PSD2 Fact 7: Commercial Agent Exemption – Impact for Marketplaces and Other E-Commerce Platforms?
E-Commerce offers consumers and retailers a powerful digital platform which connects online sellers with potential buyers. Market leaders, such as Bol.com, Google Play, Alibaba, Amazon and innovating disruptors such as Uber and AirBnB are great examples of successful international digital platforms with a growing amount of loyal clients, some of which are associated (smaller) Webshops/online sellers. The phenomenon of Store-within-a-Store Webshops and digital marketplaces are an increasingly huge part of the current market.
Current Application under PSD1
Under PSD1 and its current local implementation, these Store-within-a-Store Webshops and e-Marketplaces (“Platforms”) remain out of scope of European regulations which have been applied to financial institutions. In several European countries these type of Platforms are exempted by the local regulator from such rules and regulations, a situation which is inappropriate from a Risk Management perspective. Typically, regulators have used the commercial agent exemption to conclude that these Platforms remain out of scope.
Most of these Platforms do however collect the funds on behalf of one type of Platform user for transfer to the other Platform user/Webshop who has purchased the good/service through the Platform. In such cases, these Platforms are in fact offering payment services similar to PSPs and PFs: they offer their customers various payment methods and they receive and hold funds on behalf of the associated smaller Webshops, payments which they transfer to those Platform users/Webshops. In case of bankruptcy, the associated Platform user/ Webshops (and their customers) run financial risk, as they will not be able to claim back their own funds.
The commercial agent exemption has therefore created a legal vacuum which leads to abuse. This risk is recognized by the European Commission after implementation of PSD1 and while drafting PSD2.
Assessment Impact and Changes under PSD2
An impact study of the Payment Services Directive in the EU was conducted at the request of the European Commission, which states: “…exempting payment collection services must be seen as a purely purposive interpretation of the PSD. However, the rationale that apparently gave rise to the purposive interpretation (the payee takes up the risk of the provider’s default) is not entirely in line with the PSD. The PSD aims at protecting payment service users in general and not payers only.” One should conclude that any agreed discharge of a payer – once the intermediary has received the payment – can never be a decisive factor in determining whether payment services are being provided. The PSD protects all payment service users.”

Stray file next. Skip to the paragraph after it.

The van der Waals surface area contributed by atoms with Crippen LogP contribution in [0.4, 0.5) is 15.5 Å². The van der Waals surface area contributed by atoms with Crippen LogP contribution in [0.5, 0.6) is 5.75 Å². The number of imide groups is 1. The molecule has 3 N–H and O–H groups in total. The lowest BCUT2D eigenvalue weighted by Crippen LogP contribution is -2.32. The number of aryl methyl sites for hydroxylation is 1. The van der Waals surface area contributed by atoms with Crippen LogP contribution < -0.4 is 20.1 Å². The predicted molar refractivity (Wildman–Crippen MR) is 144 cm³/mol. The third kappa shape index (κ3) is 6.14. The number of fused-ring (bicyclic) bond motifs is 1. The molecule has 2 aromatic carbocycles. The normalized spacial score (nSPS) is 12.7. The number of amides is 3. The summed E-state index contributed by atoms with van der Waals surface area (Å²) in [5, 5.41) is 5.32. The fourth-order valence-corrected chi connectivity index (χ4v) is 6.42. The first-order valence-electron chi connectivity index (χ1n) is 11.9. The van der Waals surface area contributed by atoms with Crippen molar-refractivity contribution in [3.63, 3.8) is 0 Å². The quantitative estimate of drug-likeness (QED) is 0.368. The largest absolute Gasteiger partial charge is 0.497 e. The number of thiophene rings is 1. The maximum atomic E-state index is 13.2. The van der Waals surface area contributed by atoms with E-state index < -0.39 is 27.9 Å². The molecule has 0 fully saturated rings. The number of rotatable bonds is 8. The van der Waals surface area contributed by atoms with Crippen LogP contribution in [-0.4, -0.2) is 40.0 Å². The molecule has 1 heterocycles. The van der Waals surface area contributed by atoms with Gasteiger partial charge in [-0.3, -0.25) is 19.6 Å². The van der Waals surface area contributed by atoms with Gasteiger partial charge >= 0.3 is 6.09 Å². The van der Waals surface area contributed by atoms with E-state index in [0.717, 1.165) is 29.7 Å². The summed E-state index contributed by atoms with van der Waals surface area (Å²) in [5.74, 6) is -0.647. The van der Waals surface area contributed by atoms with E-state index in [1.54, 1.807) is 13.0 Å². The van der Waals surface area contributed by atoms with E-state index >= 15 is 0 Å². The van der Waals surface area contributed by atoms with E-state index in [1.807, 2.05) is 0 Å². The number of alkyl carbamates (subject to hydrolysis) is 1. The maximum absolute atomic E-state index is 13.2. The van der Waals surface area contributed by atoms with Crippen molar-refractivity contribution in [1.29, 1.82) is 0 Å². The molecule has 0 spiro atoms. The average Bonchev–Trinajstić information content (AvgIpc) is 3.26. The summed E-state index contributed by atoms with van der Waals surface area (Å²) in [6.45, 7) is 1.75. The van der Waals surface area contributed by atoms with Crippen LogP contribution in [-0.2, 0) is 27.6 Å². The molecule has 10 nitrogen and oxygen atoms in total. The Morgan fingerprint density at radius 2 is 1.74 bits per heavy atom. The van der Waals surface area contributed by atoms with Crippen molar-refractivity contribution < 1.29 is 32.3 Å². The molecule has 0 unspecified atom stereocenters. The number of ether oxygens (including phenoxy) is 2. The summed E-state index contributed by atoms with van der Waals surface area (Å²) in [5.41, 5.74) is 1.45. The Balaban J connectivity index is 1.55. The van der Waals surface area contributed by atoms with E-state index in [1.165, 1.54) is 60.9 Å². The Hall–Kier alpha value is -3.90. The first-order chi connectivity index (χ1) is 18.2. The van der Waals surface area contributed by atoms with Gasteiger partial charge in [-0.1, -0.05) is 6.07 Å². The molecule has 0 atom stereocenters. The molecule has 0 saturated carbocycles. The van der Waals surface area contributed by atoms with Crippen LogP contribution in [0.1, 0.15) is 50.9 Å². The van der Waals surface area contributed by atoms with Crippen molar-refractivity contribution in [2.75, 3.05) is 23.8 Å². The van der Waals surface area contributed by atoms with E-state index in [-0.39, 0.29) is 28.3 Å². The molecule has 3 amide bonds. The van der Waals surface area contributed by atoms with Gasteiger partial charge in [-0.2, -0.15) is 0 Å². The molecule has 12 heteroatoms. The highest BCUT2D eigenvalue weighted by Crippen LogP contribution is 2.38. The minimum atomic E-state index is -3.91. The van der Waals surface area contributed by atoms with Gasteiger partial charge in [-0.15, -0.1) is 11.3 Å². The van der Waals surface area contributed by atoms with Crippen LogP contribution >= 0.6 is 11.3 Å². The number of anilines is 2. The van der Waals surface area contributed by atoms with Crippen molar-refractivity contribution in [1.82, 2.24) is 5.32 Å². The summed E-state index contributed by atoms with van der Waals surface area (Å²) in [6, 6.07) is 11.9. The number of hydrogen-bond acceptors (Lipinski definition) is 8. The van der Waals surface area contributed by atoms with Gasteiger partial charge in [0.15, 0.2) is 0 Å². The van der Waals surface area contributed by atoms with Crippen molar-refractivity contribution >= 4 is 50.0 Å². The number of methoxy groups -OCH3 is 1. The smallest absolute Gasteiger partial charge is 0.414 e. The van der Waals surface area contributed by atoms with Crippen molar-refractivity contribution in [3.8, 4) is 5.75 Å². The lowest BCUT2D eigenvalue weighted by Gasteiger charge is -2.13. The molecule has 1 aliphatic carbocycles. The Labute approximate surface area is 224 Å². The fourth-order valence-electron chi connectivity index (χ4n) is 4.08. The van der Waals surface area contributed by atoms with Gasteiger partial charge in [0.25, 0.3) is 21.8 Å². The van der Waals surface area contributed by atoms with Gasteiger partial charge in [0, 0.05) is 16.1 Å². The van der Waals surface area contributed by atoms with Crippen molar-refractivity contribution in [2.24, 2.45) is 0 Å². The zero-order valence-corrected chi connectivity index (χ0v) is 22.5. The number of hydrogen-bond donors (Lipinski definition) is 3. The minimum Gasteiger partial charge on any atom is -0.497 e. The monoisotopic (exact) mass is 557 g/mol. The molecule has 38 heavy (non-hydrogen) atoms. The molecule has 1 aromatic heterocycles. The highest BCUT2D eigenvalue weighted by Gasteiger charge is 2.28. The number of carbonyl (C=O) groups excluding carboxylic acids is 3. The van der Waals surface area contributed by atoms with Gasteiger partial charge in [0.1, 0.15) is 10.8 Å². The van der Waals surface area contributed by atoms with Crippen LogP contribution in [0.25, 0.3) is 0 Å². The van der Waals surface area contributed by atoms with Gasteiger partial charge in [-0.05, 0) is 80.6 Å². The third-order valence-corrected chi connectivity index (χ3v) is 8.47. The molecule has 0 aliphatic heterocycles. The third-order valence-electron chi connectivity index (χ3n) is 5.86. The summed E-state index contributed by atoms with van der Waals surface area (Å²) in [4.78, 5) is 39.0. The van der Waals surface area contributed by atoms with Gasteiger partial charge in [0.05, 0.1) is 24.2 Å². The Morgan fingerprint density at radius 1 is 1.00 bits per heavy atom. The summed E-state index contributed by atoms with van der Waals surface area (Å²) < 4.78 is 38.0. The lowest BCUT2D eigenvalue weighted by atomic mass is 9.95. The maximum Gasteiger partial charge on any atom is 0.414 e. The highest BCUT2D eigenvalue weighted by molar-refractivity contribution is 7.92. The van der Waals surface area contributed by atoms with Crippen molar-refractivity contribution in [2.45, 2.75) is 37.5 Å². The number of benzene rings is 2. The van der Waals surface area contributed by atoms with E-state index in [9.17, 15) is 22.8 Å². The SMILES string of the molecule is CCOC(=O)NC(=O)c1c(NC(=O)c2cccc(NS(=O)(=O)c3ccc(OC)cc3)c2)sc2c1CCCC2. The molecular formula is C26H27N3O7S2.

Further, consideration number 11 of PSD2 emphasizes that (i) the current application of this commercial agent exclusion goes beyond the intended scope and potentially increases risks for consumers and that (ii) agents such as certain ecommerce platforms should only be excluded if they do not come into possession of client funds.
The text: “The exclusion from the scope of Directive 2007/64/EC of payment transactions through a commercial agent on behalf of the payer or the payee is applied very differently across the Member States. Certain Member States allow the use of the exclusion by e-commerce platforms that act as an intermediary on behalf of both individual buyers and sellers without a real margin to negotiate or conclude the sale or purchase of goods or services. Such application of the exclusion goes beyond the intended scope set out in that Directive and has the potential to increase risks for consumers, as those providers remain outside the protection of the legal framework. Differing application practices also distort competition in the payment market. To address those concerns, the exclusion should therefore apply when agents act only on behalf of the payer or only on behalf of the payee, regardless of whether or not they are in possession of client funds. Where agents act on behalf of both the payer and the payee (such as certain e-commerce platform), they should be excluded only if they do not, at any time enter into possession or control of client funds.”
Unfortunately, this consideration might not be sufficient to push for legal change. The provision itself covering the commercial agent exemption has not changed that much, the above is not further embedded in the text as regulatory provision/obligation. In April 2014, in its commentary on the draft PSDII, the European Payment Institution Federation (EPIF), insisted on clarification by the European Commission with regards to the application of the PSD to merchant aggregators/ marketplaces and similar models. EPIF mentioned that it is not sufficiently clear how the PSD applies, particularly in respect of AML obligations and handling settlement funds.
Unfortunately, this call for clarity has not been entirely answered and European Commission missed a great opportunity – with the forthcoming PSD2 – for clarifying the position of Platforms in relation to the PSD. The question is whether regulators will take into account the mentioned consideration 11 and all other (112!) considerations, in addition to the changed provisions which constitute the rules of the game. To be certain that this change will be adopted, it is advisable that the European Commission implements its consideration 11 as a Rule under PSD2.
(The above is a summary of a previously published article, for more information on how Platforms compare to Payment Service Providers and the current assessment by regulators, see here http://e-comlaw.com/e-finance-and-payments-law-and-policy/article_template.asp?Contents=Yes&from=efplp&ID=1985)